Like a Shot from 'the Commitments', eh?
If you've always wanted to visit Dublin but are afraid that you don't know enough about the potato famine or the 1916 uprising, relax. You'll be an expert pretty quickly. They get mentioned during the guided tours every couple of sentences. And not just in the general tour of Dublin. For instance, you might not think that Kilmainham Gaol has much to do with the potato famine. You'd be wrong.
This is mostly going to be photos, because I really can't remember quite a bit of what we did. I know we arrived late on Monday morning and had our first drink before lunch. After that it gets a little hazy.
We zigzagged down the main street (O'Connell St). This is the Dublin Spire. The locals call it "the pole in the hole", "the stilletto in the ghetto", or "rod up to God".
This is the statue of Daniel O'Connell. Notice the 1916 uprising bullet hole right through her...um...kind of passing through her... Let's face it: This statue is busted.
We crossed the Liffey to Trinity College, as I wanted to see the Book of Kells.
Trinity College Bell Tower
TC was greatly affected by the potato famine and the 1916 uprising. Probably.
It's a bit of a mish-mash of architectural styles.
George Salmon was the college provost from 1888. He announced that women would be allowed to enter the college "...over my dead body". Apparently, this fired up the Irish women and they were admitted 3 weeks later. Salmon fought back by passing the rule that women were not allowed to enter by the main gate, and must enter through the back gate. True to his word, he then dropped dead. Some comedian buried him out the back so the women did indeed enter over...
The Book of Kells is 4 illuminated Bibles that date back roughly 1200 years. It was interesting, but the room was absolutely packed with disinterested Spanish teenagers. God I wish European schools would stop taking their gormless students on tour when I'm on holiday. When I was at school, we went camping at Pudding Hill, and we were grateful for it.
My flatmates had a room to themselves, but I slept in a packed dorm room. Never again. It turns out I'm too old for that crap. How oblivious do you have to be to come back to a packed bunkroom at 2am, and turn on the lights?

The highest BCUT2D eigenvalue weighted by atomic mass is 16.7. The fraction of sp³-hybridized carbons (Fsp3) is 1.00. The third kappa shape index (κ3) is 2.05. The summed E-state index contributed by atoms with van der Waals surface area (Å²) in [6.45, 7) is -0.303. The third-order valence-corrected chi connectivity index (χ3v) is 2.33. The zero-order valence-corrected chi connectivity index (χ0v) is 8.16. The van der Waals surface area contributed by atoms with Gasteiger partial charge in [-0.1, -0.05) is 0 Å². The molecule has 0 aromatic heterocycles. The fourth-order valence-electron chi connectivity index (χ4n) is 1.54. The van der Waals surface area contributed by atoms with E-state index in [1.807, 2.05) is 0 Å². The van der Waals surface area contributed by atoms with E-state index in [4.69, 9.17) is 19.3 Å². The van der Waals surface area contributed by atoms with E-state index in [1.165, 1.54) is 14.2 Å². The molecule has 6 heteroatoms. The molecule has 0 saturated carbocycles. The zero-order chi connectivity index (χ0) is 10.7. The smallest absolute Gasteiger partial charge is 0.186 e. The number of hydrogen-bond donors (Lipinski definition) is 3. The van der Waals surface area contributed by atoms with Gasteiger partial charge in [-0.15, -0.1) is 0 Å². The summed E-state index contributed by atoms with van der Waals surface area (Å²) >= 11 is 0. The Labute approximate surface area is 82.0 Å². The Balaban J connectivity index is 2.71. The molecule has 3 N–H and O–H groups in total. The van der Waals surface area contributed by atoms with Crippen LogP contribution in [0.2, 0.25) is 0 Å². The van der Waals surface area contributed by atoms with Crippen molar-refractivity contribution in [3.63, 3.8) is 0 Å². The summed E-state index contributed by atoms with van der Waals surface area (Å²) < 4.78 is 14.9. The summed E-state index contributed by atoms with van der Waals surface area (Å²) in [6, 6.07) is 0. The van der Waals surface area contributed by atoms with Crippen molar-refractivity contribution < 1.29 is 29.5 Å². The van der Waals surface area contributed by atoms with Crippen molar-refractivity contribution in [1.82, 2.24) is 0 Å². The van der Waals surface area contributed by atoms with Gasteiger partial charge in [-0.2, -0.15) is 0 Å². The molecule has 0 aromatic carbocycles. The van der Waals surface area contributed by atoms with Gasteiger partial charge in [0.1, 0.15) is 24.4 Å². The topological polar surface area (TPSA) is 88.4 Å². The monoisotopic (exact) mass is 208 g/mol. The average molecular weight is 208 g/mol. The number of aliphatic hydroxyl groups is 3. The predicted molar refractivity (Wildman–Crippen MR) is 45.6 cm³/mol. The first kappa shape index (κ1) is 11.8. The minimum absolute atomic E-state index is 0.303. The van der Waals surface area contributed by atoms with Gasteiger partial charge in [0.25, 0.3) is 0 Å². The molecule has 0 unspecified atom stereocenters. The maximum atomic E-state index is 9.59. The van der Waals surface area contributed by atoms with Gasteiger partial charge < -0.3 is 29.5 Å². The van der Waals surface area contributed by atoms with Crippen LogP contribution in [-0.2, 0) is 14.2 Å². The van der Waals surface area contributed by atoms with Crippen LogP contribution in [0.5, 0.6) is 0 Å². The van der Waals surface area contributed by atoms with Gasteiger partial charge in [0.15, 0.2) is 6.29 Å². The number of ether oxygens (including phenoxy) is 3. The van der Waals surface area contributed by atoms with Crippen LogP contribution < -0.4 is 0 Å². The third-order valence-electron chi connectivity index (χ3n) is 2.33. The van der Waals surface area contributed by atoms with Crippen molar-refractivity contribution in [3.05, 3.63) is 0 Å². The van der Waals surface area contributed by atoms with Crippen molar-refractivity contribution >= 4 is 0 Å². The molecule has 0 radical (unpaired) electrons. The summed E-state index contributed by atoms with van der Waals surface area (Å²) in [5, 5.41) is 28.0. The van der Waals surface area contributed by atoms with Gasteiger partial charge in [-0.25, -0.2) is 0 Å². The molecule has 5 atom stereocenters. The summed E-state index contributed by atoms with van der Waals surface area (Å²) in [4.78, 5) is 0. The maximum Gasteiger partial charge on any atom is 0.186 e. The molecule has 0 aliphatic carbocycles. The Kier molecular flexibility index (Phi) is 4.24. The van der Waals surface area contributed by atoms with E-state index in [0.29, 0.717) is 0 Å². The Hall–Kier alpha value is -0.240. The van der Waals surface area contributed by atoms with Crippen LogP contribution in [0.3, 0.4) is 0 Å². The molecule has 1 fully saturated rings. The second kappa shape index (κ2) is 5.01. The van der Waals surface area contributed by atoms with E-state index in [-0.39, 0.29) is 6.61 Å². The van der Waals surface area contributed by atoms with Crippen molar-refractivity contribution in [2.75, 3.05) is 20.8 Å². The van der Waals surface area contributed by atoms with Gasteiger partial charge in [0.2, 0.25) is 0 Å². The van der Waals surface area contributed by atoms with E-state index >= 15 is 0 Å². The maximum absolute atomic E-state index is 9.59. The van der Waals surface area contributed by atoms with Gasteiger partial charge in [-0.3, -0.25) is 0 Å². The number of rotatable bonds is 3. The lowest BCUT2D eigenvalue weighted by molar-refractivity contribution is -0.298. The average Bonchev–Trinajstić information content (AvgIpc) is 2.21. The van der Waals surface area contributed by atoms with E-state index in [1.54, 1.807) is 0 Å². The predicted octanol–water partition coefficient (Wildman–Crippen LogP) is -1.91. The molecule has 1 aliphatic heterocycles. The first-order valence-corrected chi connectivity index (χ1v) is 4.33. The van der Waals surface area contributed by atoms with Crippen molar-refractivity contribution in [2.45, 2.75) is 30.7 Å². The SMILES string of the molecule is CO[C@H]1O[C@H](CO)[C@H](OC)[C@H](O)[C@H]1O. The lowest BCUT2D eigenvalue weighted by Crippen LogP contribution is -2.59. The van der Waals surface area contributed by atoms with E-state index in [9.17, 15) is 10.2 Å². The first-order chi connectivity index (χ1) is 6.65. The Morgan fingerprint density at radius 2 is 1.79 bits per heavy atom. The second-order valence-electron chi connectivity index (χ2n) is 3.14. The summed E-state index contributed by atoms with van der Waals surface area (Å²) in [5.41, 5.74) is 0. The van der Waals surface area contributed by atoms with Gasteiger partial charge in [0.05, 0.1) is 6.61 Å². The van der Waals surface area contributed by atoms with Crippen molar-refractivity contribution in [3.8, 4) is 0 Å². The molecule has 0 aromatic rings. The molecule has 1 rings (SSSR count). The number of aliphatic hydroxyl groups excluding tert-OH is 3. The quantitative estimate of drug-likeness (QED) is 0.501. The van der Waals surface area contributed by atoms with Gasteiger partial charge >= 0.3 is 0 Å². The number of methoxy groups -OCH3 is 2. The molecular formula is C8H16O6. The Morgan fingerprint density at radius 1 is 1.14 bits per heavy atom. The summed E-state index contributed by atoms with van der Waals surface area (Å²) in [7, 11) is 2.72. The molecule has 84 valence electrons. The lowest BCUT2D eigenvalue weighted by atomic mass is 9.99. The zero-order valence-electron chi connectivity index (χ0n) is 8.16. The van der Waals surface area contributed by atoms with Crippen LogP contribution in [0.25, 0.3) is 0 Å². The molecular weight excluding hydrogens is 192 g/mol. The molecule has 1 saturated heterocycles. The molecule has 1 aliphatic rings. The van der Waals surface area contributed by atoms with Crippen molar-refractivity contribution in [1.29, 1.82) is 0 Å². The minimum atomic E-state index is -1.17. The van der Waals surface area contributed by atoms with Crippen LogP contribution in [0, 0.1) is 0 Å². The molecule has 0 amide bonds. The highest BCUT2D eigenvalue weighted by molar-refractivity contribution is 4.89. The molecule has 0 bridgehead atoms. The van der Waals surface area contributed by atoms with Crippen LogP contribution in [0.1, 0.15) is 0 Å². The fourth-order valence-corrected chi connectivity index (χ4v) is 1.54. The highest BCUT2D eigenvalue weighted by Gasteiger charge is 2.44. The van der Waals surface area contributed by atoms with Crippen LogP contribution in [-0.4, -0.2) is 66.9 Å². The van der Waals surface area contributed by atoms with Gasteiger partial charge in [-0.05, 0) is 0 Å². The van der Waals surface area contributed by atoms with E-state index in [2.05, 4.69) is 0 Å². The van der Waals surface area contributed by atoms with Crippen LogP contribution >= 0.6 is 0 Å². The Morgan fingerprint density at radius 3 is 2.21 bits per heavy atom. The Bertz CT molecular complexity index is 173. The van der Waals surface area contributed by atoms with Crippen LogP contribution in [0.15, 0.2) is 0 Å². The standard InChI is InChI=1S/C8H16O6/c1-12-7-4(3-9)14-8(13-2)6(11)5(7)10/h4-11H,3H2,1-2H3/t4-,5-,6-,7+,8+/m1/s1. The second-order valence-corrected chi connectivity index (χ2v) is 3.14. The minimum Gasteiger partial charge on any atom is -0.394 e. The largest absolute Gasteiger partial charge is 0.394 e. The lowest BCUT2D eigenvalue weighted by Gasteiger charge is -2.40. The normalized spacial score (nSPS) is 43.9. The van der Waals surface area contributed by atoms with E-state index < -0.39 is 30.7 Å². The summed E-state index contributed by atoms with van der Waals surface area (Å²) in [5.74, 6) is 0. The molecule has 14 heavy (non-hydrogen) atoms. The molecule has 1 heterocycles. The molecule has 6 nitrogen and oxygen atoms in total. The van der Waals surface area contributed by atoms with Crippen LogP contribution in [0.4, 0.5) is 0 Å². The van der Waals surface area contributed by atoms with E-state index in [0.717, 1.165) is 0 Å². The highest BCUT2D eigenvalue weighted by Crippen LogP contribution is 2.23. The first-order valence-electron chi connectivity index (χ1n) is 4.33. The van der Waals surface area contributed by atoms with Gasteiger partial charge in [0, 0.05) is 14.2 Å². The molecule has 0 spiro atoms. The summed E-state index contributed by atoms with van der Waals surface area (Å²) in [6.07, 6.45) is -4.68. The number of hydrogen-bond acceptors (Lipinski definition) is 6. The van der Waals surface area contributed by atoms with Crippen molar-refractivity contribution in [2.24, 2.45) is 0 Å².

On Day 2, we did one of those get-on-get-off bus tours. The weather was bad throughout the trip, but it was really foul that day. My umbrella was destroyed by the wind and rain within seconds.
We went to Dublinia, which is a museum of the Viking history of Dublin. Interesting.
View from the Dublinia Walkway
Then we went to Dublin Castle. Another good tour.
The Good Friday Agreement Table
This is the Church of St Augustine and St John the Baptist.
The figures at the top were carved by James Pearse, whose sons were executed as leaders of the uprising, which segues us to the tour at Kilmainham Gaol (1796). It is where the leaders of the 1916 uprising were imprisioned and executed. It's been in a number of movies.
The principle behind the prison was one of separating the prisoners, and making them feel that they were being permanently watched. The peepholes in the doors were shaped to look like an eye.
This is the courtyard where the uprising leaders were shot. Sombre.
My flatmates did the Guinness factory tour, but I draw the line at paying 15 Euros for a glass of beer I don't like, so I did the tour of Christ Church Cathedral.
In the 1800s, a cat chased a rat into one of the organ pipes, and they were mummified there. Apparently, they're mentioned in James Joyce's "Finnegan's Wake". Unfortunately, I've sworn never to read another Joyce novel as long as I live.
The tomb of Stonebow.
An arch at the Anglican church.
The best part of the bus tour was when the driver was relating some fairly average anecdote about Jonathan Swift when a car cut across in front of him and he shouted "Focker!" into the microphone. "Aw, Jaysus, I'm sorry about that ladies and gentlemen". That was pretty entertaining, and authentically Irish.
There was a spare bed in my flatmates' room, and they kindly let me sleep there on the second night. It probably saved a bloodbath.
On the third day, we did the tour at the Jameson whiskey distillery. Mostly, it was a chance to pay 13 Euros to watch advertisements for Jameson whiskey, and to hear about how much better it is than other brands of whiskey.
So that's about it for Dublin. A good little break. We had a ripper of a Thai meal, and got in some good drinking. We lasted at one pub until all the Irish had left, which feels like an achievement. Although they may've left because we were obnoxious. Did you know that at 6pm, the TV plays church bells for a minute, and that you're supposed to shut up? We do now.
This is the statue of Molly Malone. I think she sold shellfish by day, and was a hooker at night. The locals call it, "the dish with the fish", "the tart with the cart", and "the dolly with the trolley". I propose "the slut with the halibut" or "eels on wheels".